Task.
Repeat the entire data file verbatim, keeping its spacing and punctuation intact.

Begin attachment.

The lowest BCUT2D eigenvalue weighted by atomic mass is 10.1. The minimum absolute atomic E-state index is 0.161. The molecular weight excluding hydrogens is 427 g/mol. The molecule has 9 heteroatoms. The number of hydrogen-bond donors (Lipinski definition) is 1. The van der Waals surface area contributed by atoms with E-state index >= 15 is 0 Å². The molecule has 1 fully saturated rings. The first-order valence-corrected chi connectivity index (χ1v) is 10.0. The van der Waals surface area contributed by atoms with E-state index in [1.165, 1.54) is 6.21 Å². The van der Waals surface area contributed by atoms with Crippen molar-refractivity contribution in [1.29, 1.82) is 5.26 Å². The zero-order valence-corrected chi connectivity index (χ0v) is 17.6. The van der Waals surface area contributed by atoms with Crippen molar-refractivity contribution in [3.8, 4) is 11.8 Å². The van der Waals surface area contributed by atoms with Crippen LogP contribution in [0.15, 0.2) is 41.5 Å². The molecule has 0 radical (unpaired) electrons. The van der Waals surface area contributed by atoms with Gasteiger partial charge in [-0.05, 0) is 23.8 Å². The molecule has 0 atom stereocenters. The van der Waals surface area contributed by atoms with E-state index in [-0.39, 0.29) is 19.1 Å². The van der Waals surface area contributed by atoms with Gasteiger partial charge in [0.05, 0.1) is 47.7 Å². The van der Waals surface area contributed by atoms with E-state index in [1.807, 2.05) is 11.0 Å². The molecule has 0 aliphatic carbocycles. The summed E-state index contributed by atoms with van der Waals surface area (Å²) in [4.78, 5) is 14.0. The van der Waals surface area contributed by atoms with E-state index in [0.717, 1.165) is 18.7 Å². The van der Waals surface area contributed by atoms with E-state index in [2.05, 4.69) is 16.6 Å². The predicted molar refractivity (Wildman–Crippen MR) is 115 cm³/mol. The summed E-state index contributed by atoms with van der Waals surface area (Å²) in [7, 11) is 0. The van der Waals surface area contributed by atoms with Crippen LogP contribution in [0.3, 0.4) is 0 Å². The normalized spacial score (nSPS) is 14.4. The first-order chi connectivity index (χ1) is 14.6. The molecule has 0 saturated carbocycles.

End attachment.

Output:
The lowest BCUT2D eigenvalue weighted by atomic mass is 10.1. The minimum absolute atomic E-state index is 0.161. The molecular weight excluding hydrogens is 427 g/mol. The molecule has 9 heteroatoms. The number of hydrogen-bond donors (Lipinski definition) is 1. The van der Waals surface area contributed by atoms with E-state index >= 15 is 0 Å². The molecule has 1 fully saturated rings. The first-order valence-corrected chi connectivity index (χ1v) is 10.0. The van der Waals surface area contributed by atoms with E-state index in [1.165, 1.54) is 6.21 Å². The van der Waals surface area contributed by atoms with Crippen molar-refractivity contribution in [1.29, 1.82) is 5.26 Å². The zero-order valence-corrected chi connectivity index (χ0v) is 17.6. The van der Waals surface area contributed by atoms with Crippen molar-refractivity contribution in [3.8, 4) is 11.8 Å². The van der Waals surface area contributed by atoms with Crippen LogP contribution in [0.15, 0.2) is 41.5 Å². The molecule has 0 radical (unpaired) electrons. The van der Waals surface area contributed by atoms with Gasteiger partial charge in [-0.05, 0) is 23.8 Å². The molecule has 0 atom stereocenters. The van der Waals surface area contributed by atoms with E-state index in [-0.39, 0.29) is 19.1 Å². The van der Waals surface area contributed by atoms with Gasteiger partial charge in [0.05, 0.1) is 47.7 Å². The van der Waals surface area contributed by atoms with E-state index in [1.807, 2.05) is 11.0 Å². The molecule has 0 aliphatic carbocycles. The summed E-state index contributed by atoms with van der Waals surface area (Å²) in [4.78, 5) is 14.0. The van der Waals surface area contributed by atoms with E-state index in [0.717, 1.165) is 18.7 Å². The van der Waals surface area contributed by atoms with E-state index in [2.05, 4.69) is 16.6 Å². The predicted molar refractivity (Wildman–Crippen MR) is 115 cm³/mol. The summed E-state index contributed by atoms with van der Waals surface area (Å²) in [7, 11) is 0. The van der Waals surface area contributed by atoms with Crippen LogP contribution in [0.3, 0.4) is 0 Å². The normalized spacial score (nSPS) is 14.4. The first-order chi connectivity index (χ1) is 14.6. The molecule has 0 saturated carbocycles.